USC, LSU last standing at another tumultuous NCAAs

(Photo: Paul Goldberg)

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BRADENTON, Fla. – Parity and an unpredictable match-play format can make for a tumultuous championship.

We saw it seven days ago, when Stanford and Baylor knocked off the favorites and reached the NCAA women’s finals.

And that’s what we have again here at Concession, where over the course of 12 hours Tuesday, Southern Cal defeated Texas and Illinois – the popular choices to win it all with a combined 15 wins this season – to advance to the NCAA Championship final.

The 13th-ranked Trojans will face No. 9 LSU in the 18-hole championship match Wednesday.

Pressed for an explanation on how we arrived here, USC coach Chris Zambri offered: “Our championship is just incredibly difficult to win.”

Hey, no one understands that better than the top seeds.

Since match play was instituted in 2009, the team that won the stroke-play portion has yet to win the national title. Illinois was merely the latest match-play casualty.

In one day, the Illini experienced the wild swings of momentum that can make match play so maddening.

In the quarterfinals against UCLA, they enjoyed big-time performances from Thomas Detry (won Nos. 15-17), Charlie Danielson (won seven holes in a row) and Nick Hardy, whose pars on the final two holes were enough to secure a 3-2 win.



In the semifinals against USC, they looked tired, hit poor shots at inopportune times and failed to make a sustained rally.

“USC beat us today,” Illinois coach Mike Small said. “Their rhythm didn’t change, their walk didn’t change, and they hit good shots.”

No doubt the most clutch shots were struck by senior Eric Sugimoto, a transfer from Pacific, the team’s No. 5 man and a player with only one top-10 this season. His hybrid shot to 5 feet on 14, his two-putt from 40 feet on 15, his iron shot to 10 feet on 16, and then his amped-up 3-wood from 249 yards on 17 to close out the match were some of the best all week, given the circumstances.

Zambri joked that Sugimoto was the kind of player who showed signs “four out of the seven days a week” – or, in other words, during practice.

“But we’d known he had it all along,” said USC assistant Tyler Goulding, who walked alongside Sugimoto in the semifinals. “We knew he had those kinds of stones to hit shots when they really mattered.”

The Trojans’ appearance in the finals here will only fuel the debate as to whether the NCAA has found the right format.  

There’s little argument that the system worked in 2012 and ’14, when the top two teams in the country squared off, but there have been a few oddball showdowns that took some star power out of the event a day early.

What can be done?

It may not have mattered this week, but instead of seeding based on the four rounds of stroke play, the teams should be slotted in the bracket based on their rank entering nationals. In no other sport can the top two teams face off in anything other than the finals. So why is college golf different?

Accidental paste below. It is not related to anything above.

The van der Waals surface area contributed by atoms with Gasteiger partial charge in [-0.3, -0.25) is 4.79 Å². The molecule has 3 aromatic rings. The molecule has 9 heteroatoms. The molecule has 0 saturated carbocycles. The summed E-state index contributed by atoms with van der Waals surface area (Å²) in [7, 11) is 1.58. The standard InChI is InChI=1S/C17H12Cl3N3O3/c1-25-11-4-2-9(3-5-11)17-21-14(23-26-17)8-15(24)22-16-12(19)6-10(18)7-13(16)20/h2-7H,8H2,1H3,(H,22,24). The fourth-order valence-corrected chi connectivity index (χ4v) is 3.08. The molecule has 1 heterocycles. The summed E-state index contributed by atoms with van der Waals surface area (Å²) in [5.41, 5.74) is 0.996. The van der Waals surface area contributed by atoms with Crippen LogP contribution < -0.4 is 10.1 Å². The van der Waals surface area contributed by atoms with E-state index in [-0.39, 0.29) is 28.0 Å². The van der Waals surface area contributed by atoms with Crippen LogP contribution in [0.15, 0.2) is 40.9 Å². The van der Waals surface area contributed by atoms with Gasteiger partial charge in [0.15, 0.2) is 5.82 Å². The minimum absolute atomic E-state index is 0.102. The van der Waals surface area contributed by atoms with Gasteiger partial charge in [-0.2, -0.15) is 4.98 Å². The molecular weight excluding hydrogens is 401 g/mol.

Another issue to consider: The last two weeks, on both the men’s and women’s side, coaches and players have cited fatigue. Yes, the national championship should be the most grueling test of the year, but at this point, with eight rounds in seven days, it’s almost as much about endurance as it is skill. When asked what he was going to tell his team on the eve of the NCAA finals, LSU coach Chuck Winstead replied: “Go to sleep.”

All of this isn’t to diminish the accomplishments of two richly deserving finalists.

The Trojans are coming off a last-place finish at the 2014 NCAAs at Prairie Dunes, a course that didn’t fit the team’s aggressive style of play. Zambri joked that so many of his players’ shots found the bushes, they needed a Sherpa.

Reminders of that debacle are in Zambri’s office back in LA. Tournament officials sent him a giant poster with his team’s scores, but he rolled it up and put it behind his desk, never to be seen again. A smaller version is tacked on his cabinet. Motivation.

USC won three titles this season, but none since late February. In three of the Trojans’ toughest tournaments this spring, they finished ninth, eighth and seventh.

When asked if he ever envisioned that his team would be staring at the possibility of going from worst to first, Zambri shrugged.

“I don’t know,” he said. “Maybe, maybe not.”

OK, so, basically: No.

The Trojans are essentially a team that caught fire at the right time and capitalized on the capricious nature of 18-hole match play. 

“They deserved to win,” Small said.

The LSU Tigers, meanwhile, are a confident – cocky? – bunch with five solid players and a coach who has guided the program through lean times.

After losing in the 2014 semifinals, LSU almost didn’t even make NCAAs, after it trailed by 14 shots on the final day of regionals. Clutch performances by Brandon Pierce and Ben Taylor – the latter of whom delivered the clinching point Tuesday against Georgia – punched the Tigers’ ticket to nationals. 

Tuesday was relatively low stress, as they beat Vanderbilt and Georgia by 3-1-1 margins.

Said LSU’s Zach Wright, who improved to 4-0 in match play in two NCAA appearances: “We’re a team that doesn’t really have any weaknesses.”

Since the match-play era began, there has always been a dominant team, whether it was Oklahoma State or Texas or Alabama.

Parity reigned this year, as seven teams won five or more times. It’s revealing, though, that four of those teams didn’t even make match play, two lost in the quarterfinals and the other, Illinois, which won an NCAA-best eight times, fell one match shy of reaching the finals.

The same scenario played out on the women’s side a week earlier – favorites USC and Duke bowed out early, clearing the way for a pair of top-20 programs to fight for the title.

Yes, by now we’ve learned these NCAAs are a tumultuous championship. But that doesn’t make it any less surprising.